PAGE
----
wandered in the wilderness; forty is the number of days that Elijah fasted. Forty is
nearly always connected to some wilderness and is almost always a time of testing.
The testing? For Israel, time the wilderness was not just rearranging dust day after
day. Time in the wilderness was learning to trust God for their very existence. That was
the test-to trust God or to whine about lack. Their wilderness sojourn is one of failing
the tests over and over again. Even Moses failed the test-so much so that he was kept from
entering the land God had promised Israel. Died just outside the city limits on Mount
So here in Marks gospel, the number forty and the wilderness turn up again. No
one has ever passed this test. Not Israel. Not Moses. Not us. Yet another visitor turns
the post card over and leaves the garden for the wilderness. Mark says the Spirit drove
him. Not that the Spirit is pushy nor that Jesus drags his feet about this test. Mark
wants us to know that God has arranged the whole thing. Again.
There is one final clue for what Mark sees in the temptation of Christ. Two words: wild
animals. Where does that come from? Neither Matthew nor Luke mention anything about
animals. Strange detail to include, dont you think? But not for Marks earliest
audience. Early Christians saw Christ in the wilderness with the animals in a parallel
universe with Adam in the garden.
Adams garden also had animals-in fact, he was the chief caretaker of them. And he
probably had bears and carrots and lettuce in the garden, too. But temptation will turn
any garden into a wilderness. So Adam finds himself on the flip side of the postcard-from
luscious garden to dangerous wilderness. And it happens so quickly-when they saw that the
fruit looked delicious and would make bring wisdom they both ate . . . the womyn and the
The result? "Their eyes were opened," the Scripture says. Their eyes
werent just opened about each others lack of wardrobe either. They had thought
they were in a garden. Looked like a garden, smelled like a garden; had beautiful fauna
and flora. But it turned out that they were in the wilderness and that they sinned and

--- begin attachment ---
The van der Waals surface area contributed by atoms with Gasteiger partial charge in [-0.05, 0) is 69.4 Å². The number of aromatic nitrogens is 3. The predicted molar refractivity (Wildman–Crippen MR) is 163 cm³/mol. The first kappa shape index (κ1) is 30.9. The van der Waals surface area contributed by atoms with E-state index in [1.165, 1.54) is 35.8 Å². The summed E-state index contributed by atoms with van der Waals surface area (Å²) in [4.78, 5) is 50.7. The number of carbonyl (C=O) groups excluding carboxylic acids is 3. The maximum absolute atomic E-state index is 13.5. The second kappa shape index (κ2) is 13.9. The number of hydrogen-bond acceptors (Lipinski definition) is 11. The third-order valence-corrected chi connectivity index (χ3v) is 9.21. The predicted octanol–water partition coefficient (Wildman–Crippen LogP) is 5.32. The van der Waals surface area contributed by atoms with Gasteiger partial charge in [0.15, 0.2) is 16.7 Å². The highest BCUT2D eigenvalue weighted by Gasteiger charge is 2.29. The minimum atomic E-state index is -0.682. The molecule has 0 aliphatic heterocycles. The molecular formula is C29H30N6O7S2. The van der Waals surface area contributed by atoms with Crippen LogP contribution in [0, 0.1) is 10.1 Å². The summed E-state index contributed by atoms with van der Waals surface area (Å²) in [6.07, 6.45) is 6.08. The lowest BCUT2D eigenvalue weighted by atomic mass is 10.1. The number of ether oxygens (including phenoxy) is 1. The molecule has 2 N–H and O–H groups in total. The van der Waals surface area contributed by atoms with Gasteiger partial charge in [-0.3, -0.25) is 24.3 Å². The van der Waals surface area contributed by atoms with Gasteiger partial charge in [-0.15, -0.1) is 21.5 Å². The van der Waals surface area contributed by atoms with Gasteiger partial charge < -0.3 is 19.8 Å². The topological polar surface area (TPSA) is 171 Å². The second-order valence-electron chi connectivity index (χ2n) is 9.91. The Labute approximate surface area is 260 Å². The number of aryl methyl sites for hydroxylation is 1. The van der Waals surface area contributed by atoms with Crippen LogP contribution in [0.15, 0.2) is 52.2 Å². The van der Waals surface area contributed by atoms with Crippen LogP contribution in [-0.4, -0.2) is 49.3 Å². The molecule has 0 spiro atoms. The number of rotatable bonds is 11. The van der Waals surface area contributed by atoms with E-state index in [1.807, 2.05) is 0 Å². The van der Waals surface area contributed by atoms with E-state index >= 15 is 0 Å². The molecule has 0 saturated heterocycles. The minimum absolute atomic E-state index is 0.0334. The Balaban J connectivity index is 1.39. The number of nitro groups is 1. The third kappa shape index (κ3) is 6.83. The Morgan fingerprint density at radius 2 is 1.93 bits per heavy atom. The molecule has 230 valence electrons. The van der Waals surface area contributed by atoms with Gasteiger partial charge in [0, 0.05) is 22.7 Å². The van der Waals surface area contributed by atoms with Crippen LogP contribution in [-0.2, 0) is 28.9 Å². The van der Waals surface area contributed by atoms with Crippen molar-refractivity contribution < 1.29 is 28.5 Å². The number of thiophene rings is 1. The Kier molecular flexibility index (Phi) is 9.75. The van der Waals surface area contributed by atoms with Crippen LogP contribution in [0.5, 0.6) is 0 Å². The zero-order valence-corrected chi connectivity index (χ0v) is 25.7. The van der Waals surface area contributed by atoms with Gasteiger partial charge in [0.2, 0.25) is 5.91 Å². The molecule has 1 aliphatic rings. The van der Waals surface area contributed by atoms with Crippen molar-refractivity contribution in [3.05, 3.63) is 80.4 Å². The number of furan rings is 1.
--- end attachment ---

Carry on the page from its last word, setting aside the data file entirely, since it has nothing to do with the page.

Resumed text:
failed the test of trust, they became alienated and the fabric of their relationship with
God and creation was ripped apart.
So Adam failed the test. Israel would later fail the test. Weve failed the test.
So whats one more attempt going to hurt? Jesus enters the wilderness-driven by the
Spirit. So what? Plenty have done that before. We know the trend; we see whats
coming. Here it comes-strike one, strike two, strike ____; wait a minute!
Mark intimates that with this candidate something unexpected happens. The newest GMATs
candidate not only gets a perfect score, but more. Jesus reverses the postcard! He turns
the wilderness into a garden! The wild animals when added with the angels suggest what
would have been reality for humanity if Adam hadnt sinned. A wilderness transformed
into a paradise! Out there on the backside of the desert, a new garden is created. A new
Israel emerges. A new Adam arises. A new possibility is born.
Hear the Good News of the gospel: "As I walked with my beloved Son as he
encountered Satan in the wilderness; as I raised him up from even the darkest hour, I will
walk with you through the wilderness as well. I have a land of promise for you. I have a
mission for you to accomplish. I will raise you up and bring you through every
While every garden is but the flipside of a wilderness, the good news of the gospel
according to Mark reminds us that every wilderness can become a garden of life and growth
and trust because one day long ago the Spirit sent Jesus out into the wilderness, and he
was in the wilderness forty days, being tempted by Satan. Amen.